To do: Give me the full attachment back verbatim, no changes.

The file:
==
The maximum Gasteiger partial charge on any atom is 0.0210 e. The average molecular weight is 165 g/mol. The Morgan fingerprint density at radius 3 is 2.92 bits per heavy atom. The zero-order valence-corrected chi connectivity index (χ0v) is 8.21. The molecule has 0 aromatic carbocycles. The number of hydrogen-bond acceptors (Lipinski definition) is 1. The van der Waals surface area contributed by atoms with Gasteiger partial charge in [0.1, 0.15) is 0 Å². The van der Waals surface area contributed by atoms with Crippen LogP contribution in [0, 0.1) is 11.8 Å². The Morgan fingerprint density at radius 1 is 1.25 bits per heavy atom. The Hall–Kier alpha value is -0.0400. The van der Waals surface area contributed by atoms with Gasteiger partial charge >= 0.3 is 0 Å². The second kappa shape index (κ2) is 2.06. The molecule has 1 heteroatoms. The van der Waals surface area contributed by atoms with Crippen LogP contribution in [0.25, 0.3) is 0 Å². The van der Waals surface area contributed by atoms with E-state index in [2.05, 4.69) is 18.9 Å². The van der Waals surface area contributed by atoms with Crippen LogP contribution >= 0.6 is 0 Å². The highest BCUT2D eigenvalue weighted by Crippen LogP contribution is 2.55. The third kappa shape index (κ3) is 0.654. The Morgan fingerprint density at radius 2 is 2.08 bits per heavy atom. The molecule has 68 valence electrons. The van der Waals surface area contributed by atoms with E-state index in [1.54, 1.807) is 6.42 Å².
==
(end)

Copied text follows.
The maximum Gasteiger partial charge on any atom is 0.0210 e. The average molecular weight is 165 g/mol. The Morgan fingerprint density at radius 3 is 2.92 bits per heavy atom. The zero-order valence-corrected chi connectivity index (χ0v) is 8.21. The molecule has 0 aromatic carbocycles. The number of hydrogen-bond acceptors (Lipinski definition) is 1. The van der Waals surface area contributed by atoms with Gasteiger partial charge in [0.1, 0.15) is 0 Å². The van der Waals surface area contributed by atoms with Crippen LogP contribution in [0, 0.1) is 11.8 Å². The Morgan fingerprint density at radius 1 is 1.25 bits per heavy atom. The Hall–Kier alpha value is -0.0400. The van der Waals surface area contributed by atoms with Gasteiger partial charge >= 0.3 is 0 Å². The second kappa shape index (κ2) is 2.06. The molecule has 1 heteroatoms. The van der Waals surface area contributed by atoms with Crippen LogP contribution in [0.25, 0.3) is 0 Å². The van der Waals surface area contributed by atoms with E-state index in [2.05, 4.69) is 18.9 Å². The van der Waals surface area contributed by atoms with Crippen LogP contribution >= 0.6 is 0 Å². The highest BCUT2D eigenvalue weighted by Crippen LogP contribution is 2.55. The third kappa shape index (κ3) is 0.654. The Morgan fingerprint density at radius 2 is 2.08 bits per heavy atom. The molecule has 68 valence electrons. The van der Waals surface area contributed by atoms with E-state index in [1.54, 1.807) is 6.42 Å².